Slides for a plenary address delivered at the 2011 African Studies Day, organised by the Netherlands Association of African Studies. The theme of the day was “Africa’s cultural heritage”.
This talk shows how biodiversity, cultural heritage, and linguistic diversity are inextricably linked — especially in Africa, haven of biodiversity and home to one third of the world’s languages. It starts out from the point of view of students in Kawu, eastern Ghana, who are prohibited from speaking their own language in school. This is basically the “Babel” view: linguistic diversity as the curse of mankind. But is diversity really a curse? In biology, we’ve learned it is not: after all, biodiversity is a way of “keeping options alive”: of adaptational strength. As it happens, biodiversity and linguistic diversity go well together: the most biodiverse regions of the world are also the most linguistically diverse. Is there perhaps a case to be made for the importance of linguistic diversity?
Three case studies help show why language diversity matters. The first is the case of medicinal plants and ethnobotany. Many bio-active compounds have been discovered thanks to knowledge encoded in the smaller languages of the world. Different cultures offer crucial independent data points on medicinal uses of plants; if the diversity is obliterated, we lose these evolved bodies of knowledge. The second looks at ideophones. Many African languages feature large vocabularies of these vivid sensory words. The ubiquity of these words is unexpected from a traditional linguistic point of view, and their use sheds new light on what is possible and probably in human language. The third case looks at the importance of language diversity for human prehistory. Africa’s linguistic diversity offers crucial clues in the search for the origins of symbolic culture.1
Taking a step back, I wonder what the use of all this is for our students in Kawu, eastern Ghana. For them, English has become the surpreme end goal and other languages (including their own) are mere obstacles. This points to a fundamental clash between on the one hand Africa’s cultural heritage, which has always nurtured complex forms of multilingualism and many forms of speech; and on the other hand its colonial heritage, which has imposed a strong monoglot ideology and embraced purist notions of ‘language’. The way forward is to embrace multilingualism, not just for the positive implications it has for linguistic diversity, but also simply because it stays close to how African societies have always been organised. With a slight tweak of Harmon (2002), we can say that diversity in nature and culture is what makes us human.
- Atkinson, Quentin D. 2011. “Phonemic Diversity Supports a Serial Founder Effect Model of Language Expansion from Africa.” Science 332 (6027): 346 –349. doi:10.1126/science.1199295.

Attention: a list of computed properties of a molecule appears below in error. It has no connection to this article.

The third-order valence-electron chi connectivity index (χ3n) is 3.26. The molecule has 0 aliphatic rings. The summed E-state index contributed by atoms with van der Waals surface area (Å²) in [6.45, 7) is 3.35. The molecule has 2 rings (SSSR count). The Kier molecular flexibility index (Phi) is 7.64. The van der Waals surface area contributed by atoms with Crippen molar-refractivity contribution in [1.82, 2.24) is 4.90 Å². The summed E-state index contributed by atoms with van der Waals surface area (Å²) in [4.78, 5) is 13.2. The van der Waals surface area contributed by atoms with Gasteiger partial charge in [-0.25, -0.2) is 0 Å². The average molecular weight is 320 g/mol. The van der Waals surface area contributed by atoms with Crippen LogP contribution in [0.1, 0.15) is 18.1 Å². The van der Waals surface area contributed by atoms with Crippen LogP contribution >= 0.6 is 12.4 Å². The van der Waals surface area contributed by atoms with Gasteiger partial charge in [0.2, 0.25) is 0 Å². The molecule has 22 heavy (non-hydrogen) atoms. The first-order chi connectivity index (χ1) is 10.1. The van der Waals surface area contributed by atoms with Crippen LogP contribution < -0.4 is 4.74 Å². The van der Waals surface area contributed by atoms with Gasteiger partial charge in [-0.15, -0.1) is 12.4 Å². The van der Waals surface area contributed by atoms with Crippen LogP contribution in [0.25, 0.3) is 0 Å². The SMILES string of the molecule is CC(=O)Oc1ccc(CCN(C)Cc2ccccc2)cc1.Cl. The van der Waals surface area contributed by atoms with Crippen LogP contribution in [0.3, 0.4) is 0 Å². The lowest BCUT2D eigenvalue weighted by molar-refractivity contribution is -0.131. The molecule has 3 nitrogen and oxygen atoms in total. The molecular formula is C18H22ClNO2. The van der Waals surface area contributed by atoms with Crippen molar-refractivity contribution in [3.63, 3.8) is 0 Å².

- Adegbija, Efurosibina E. 1994. Language Attitudes in Sub-Saharan Africa: A Sociolinguistic Overview. Clevedon, Avon ; Philadelphia: Multilingual Matters, Ltd.
- Aikhenvald, A. Y. 2002. “Multilingualism and ethnic stereotypes: The Tariana of northwest Amazonia.” Language in Society 32 (01): 1–21.
- Barni, Monica, and Guus Extra, eds. 2008. Mapping Linguistic Diversity in Multicultural Contexts. Berlin ; New York: Mouton de Gruyter.
- Bletter, Nathaniel. 2007. “A quantitative synthesis of the medicinal ethnobotany of the Malinké of Mali and the Asháninka of Peru, with a new theoretical framework.” Journal of Ethnobiology and Ethnomedicine 3 (1): 36. doi:10.1186/1746-4269-3-36.
- Blommaert, Jan. 1996. “Language Planning as a Discourse on Language and Society: The Linguistic Ideology of a Scholarly Tradition.” Language Problems & Language Planning 20 (3): 199–222. doi:10.1075/lplp.20.3.01blo.
- ———. 2006. Language Ideology. In Encyclopedia of Language & Linguistics, ed. Keith Brown, 510–522. Oxford: Elsevier. http://www.sciencedirect.com/science/article/B7T84-4M3C3K0-2N6/2/94613b0e240aad252d5a4b75fabe9a38.
- Brenzinger, Matthias, ed. 2007. Language diversity endangered. Berlin/New York: Mouton de Gruyter.
- Cheikhyoussef, Ahmad, Martin Shapi, Kenneth Matengu, and Hina Mu Ashekele. 2011. “Ethnobotanical study of indigenous knowledge on medicinal plant use by traditional healers in Oshikoto region, Namibia.” Journal of Ethnobiology and Ethnomedicine 7 (1): 10. doi:10.1186/1746-4269-7-10.
- Delêtre, Marc, Doyle B. McKey, and Trevor R. Hodkinson. 2011. “Marriage exchanges, seed exchanges, and the dynamics of manioc diversity.” Proceedings of the National Academy of Sciences. doi:10.1073/pnas.1106259108. http://www.pnas.org/content/early/2011/10/24/1106259108.abstract.
- Dimmendaal, Gerrit J. 2008. “Language Ecology and Linguistic Diversity on the African Continent.” Language and Linguistics Compass 2 (5): 840–858. doi:10.1111/j.1749-818X.2008.00085.x.
- Dingemanse, Mark. 2011. The Meaning and Use of Ideophones in Siwu. PhD dissertation, Nijmegen: Radboud University. http://thesis.ideophone.org/.
- Evans, Nicholas, and Stephen C. Levinson. 2009. “With diversity in mind: freeing the language sciences from Universal Grammar.” Behavioral and Brain Sciences 32: 472–484. doi:10.1017/S0140525X0999094X.
- Fishman, Joshua A. 1982. “Whorfianism of the Third Kind: Ethnolinguistic Diversity as a Worldwide Societal Asset (The Whorfian Hypothesis: Varieties of Validation, Confirmation, and Disconfirmation II).” Language in Society 11 (1): 1–14.
- Fishman, Joshua A., ed. 2001. Can Threatened Languages Be Saved?: Reversing Language Shift, Revisited: A 21st Century Perspective. Clevedon [England] ; Buffalo: Multilingual Matters.
- Giday, Mirutse, Zemede Asfaw, Zerihun Woldu, and Tilahun Teklehaymanot. 2009. “Medicinal plant knowledge of the Bench ethnic group of Ethiopia: an ethnobotanical investigation.” Journal of Ethnobiology and Ethnomedicine 5 (1): 34. doi:10.1186/1746-4269-5-34.
- Greenberg, Joseph H. 1956. “The Measurement of Linguistic Diversity.” Language 32 (1): 109–115. doi:10.2307/410659.